Ambition in respect of strategic priorities, can quickly give way to anxiety. That is due to concerns about the effectiveness of execution and more fundamentally the ability of leader teams to deliver. Will they be able to ‘pull together in order to pull it off'?
For years I have simply been throwing the stone at the centre of an avocado in the bin. It was only recently that I heard that it that contains much of the goodness! So, it is with strategic priorities.
A strategic initiative is like an avocado – it has a core that is easily overlooked. In the case of strategic projects that is the performance potential of the team responsible for making it happen.
Typically, the focus is on execution – on project plans, Gantt Charts and so on. What gets overlooked is the ability of those involved to ‘pull together in order to pull it off’.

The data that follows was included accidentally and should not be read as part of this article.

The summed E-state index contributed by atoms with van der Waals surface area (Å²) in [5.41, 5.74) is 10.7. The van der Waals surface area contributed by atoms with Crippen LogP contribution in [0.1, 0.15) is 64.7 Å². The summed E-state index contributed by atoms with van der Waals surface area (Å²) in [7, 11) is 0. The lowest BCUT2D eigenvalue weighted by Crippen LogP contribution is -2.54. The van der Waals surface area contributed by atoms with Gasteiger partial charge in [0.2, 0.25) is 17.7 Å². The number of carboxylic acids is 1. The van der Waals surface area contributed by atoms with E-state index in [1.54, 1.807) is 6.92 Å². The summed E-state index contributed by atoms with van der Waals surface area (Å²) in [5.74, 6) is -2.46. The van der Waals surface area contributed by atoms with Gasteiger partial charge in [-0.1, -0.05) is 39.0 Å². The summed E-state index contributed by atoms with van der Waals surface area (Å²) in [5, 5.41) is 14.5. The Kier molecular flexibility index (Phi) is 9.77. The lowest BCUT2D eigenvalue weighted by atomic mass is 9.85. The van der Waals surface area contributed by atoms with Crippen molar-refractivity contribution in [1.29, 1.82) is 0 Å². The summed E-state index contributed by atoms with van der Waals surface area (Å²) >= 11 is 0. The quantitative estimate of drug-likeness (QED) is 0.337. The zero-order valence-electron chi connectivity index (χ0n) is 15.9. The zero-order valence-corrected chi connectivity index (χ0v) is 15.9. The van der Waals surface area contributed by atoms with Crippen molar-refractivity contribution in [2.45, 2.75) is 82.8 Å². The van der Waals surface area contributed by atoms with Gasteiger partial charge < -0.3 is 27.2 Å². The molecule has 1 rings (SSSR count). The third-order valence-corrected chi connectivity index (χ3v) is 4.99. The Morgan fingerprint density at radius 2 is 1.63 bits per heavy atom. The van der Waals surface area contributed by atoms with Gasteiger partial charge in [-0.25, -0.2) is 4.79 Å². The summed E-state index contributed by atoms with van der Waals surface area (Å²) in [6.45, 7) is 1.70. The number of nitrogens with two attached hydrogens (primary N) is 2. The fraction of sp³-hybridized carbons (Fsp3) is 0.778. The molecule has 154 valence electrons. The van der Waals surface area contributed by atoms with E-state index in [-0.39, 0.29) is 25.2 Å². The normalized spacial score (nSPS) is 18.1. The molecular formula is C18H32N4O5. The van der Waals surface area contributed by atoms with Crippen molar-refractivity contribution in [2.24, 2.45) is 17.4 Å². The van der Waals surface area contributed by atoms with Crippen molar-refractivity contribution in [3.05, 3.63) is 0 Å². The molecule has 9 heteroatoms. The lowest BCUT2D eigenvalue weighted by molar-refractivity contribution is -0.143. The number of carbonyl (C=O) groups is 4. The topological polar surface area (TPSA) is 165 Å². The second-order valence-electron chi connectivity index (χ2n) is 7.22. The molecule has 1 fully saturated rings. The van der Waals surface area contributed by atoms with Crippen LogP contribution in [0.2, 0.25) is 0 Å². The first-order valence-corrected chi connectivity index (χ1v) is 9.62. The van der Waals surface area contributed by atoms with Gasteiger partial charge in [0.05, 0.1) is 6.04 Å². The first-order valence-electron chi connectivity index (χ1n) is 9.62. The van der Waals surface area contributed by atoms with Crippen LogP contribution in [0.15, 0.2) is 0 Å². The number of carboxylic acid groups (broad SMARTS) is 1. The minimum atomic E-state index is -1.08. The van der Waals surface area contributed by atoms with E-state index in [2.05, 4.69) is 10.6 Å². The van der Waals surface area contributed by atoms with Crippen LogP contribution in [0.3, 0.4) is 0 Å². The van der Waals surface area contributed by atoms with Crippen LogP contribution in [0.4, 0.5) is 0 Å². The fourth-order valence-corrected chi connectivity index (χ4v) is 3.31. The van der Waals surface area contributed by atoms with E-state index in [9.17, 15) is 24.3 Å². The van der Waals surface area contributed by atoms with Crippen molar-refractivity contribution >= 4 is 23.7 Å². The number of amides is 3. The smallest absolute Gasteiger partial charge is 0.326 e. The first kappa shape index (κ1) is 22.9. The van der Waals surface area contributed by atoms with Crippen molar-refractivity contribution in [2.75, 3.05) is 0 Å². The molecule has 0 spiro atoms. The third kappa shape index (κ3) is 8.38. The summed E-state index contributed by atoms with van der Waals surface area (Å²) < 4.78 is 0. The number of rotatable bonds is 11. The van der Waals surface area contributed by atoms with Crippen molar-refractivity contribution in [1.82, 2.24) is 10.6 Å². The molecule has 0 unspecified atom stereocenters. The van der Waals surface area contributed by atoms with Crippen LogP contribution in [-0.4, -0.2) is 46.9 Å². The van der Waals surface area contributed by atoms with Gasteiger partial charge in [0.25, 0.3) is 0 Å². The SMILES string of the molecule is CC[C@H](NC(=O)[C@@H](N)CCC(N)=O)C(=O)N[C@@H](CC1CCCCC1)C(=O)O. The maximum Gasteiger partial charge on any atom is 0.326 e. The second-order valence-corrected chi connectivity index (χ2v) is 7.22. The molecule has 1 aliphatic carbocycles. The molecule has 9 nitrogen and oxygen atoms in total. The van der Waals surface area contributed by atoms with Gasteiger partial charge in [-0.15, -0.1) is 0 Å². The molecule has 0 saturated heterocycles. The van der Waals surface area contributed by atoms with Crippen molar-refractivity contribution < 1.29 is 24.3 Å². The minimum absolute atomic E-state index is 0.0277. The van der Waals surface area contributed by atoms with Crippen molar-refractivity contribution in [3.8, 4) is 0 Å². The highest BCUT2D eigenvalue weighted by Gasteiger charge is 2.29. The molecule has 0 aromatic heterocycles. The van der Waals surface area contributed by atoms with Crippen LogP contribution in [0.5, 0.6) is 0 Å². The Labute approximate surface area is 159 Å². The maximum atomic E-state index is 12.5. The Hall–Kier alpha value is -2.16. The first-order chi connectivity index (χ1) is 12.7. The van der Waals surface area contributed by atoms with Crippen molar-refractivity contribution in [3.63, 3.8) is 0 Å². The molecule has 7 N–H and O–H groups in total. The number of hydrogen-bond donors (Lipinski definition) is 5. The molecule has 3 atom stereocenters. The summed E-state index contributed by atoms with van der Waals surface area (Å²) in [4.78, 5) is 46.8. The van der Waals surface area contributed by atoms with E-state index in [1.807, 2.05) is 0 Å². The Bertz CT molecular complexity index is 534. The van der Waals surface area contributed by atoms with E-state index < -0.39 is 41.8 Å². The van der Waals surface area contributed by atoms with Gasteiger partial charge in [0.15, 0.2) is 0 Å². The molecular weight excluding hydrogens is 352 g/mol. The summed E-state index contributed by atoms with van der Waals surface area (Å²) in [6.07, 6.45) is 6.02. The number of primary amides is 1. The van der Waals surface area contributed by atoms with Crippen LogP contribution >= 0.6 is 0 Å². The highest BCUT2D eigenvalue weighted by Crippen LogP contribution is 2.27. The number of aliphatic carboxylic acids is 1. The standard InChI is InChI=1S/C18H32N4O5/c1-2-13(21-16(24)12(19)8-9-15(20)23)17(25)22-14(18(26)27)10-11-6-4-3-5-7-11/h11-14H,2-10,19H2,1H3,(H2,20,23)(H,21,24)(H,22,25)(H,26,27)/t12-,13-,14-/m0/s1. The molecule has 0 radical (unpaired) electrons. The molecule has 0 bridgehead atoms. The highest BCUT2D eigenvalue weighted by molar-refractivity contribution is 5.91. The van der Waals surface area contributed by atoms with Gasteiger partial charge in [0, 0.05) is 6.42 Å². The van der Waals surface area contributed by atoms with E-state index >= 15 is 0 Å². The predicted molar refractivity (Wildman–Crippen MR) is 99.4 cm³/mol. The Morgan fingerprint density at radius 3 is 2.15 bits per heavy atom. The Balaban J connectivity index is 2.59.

Are you confident your team will deliver on our strategic priority?
For many strategic projects the difference between success and failure, can be the performance of the team charged with making it happen. That makes team performance and potential central to delivering strategic priorities.
Working on the team responsible for a strategic initiative is probably more important than any new project management tool or technique. It is complex, however.
First and foremost, they probably are not a ‘real team’ – more likely it is a group of people who have been brought together to work on the project but have little else in common. In particular they are likely to lack a common purpose, real interdependence or mutual accountability.
Does your project have a ‘real team' driving it?
Chances are that the best project management techniques won't rescue a struggling project or initiative. That is unless the team driving it, are empowered and invested in to succeed. That means that they have been set up for success with the right performance design structures (right people, right roles, right resources, etc.), performance dynamics/behaviors and execution supports. They must be given the authority and the responsibility for making it happen.